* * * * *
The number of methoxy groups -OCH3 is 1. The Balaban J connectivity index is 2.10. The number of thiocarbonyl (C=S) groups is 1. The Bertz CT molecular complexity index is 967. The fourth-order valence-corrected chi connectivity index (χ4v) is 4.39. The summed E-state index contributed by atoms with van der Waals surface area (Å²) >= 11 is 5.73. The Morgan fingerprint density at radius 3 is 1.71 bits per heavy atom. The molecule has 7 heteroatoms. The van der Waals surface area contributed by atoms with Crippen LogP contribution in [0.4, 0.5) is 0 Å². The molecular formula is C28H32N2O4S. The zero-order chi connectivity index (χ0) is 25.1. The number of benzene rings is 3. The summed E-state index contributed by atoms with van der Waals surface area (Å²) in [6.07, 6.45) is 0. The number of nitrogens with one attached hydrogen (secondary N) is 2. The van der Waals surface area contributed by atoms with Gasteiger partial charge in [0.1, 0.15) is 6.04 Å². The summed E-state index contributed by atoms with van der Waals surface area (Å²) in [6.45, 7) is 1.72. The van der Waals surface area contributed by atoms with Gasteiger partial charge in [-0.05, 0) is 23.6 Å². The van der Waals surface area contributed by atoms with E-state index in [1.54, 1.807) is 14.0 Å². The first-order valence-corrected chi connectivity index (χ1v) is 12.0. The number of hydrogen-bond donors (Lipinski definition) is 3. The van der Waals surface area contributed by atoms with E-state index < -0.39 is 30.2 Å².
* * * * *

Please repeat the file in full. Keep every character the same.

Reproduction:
The number of methoxy groups -OCH3 is 1. The Balaban J connectivity index is 2.10. The number of thiocarbonyl (C=S) groups is 1. The Bertz CT molecular complexity index is 967. The fourth-order valence-corrected chi connectivity index (χ4v) is 4.39. The summed E-state index contributed by atoms with van der Waals surface area (Å²) >= 11 is 5.73. The Morgan fingerprint density at radius 3 is 1.71 bits per heavy atom. The molecule has 7 heteroatoms. The van der Waals surface area contributed by atoms with Crippen LogP contribution in [0.4, 0.5) is 0 Å². The molecular formula is C28H32N2O4S. The zero-order chi connectivity index (χ0) is 25.1. The number of benzene rings is 3. The summed E-state index contributed by atoms with van der Waals surface area (Å²) in [6.07, 6.45) is 0. The number of nitrogens with one attached hydrogen (secondary N) is 2. The van der Waals surface area contributed by atoms with Gasteiger partial charge in [0.1, 0.15) is 6.04 Å². The summed E-state index contributed by atoms with van der Waals surface area (Å²) in [6.45, 7) is 1.72. The van der Waals surface area contributed by atoms with Gasteiger partial charge in [-0.05, 0) is 23.6 Å². The van der Waals surface area contributed by atoms with E-state index in [1.54, 1.807) is 14.0 Å². The first-order valence-corrected chi connectivity index (χ1v) is 12.0. The number of hydrogen-bond donors (Lipinski definition) is 3. The van der Waals surface area contributed by atoms with E-state index < -0.39 is 30.2 Å².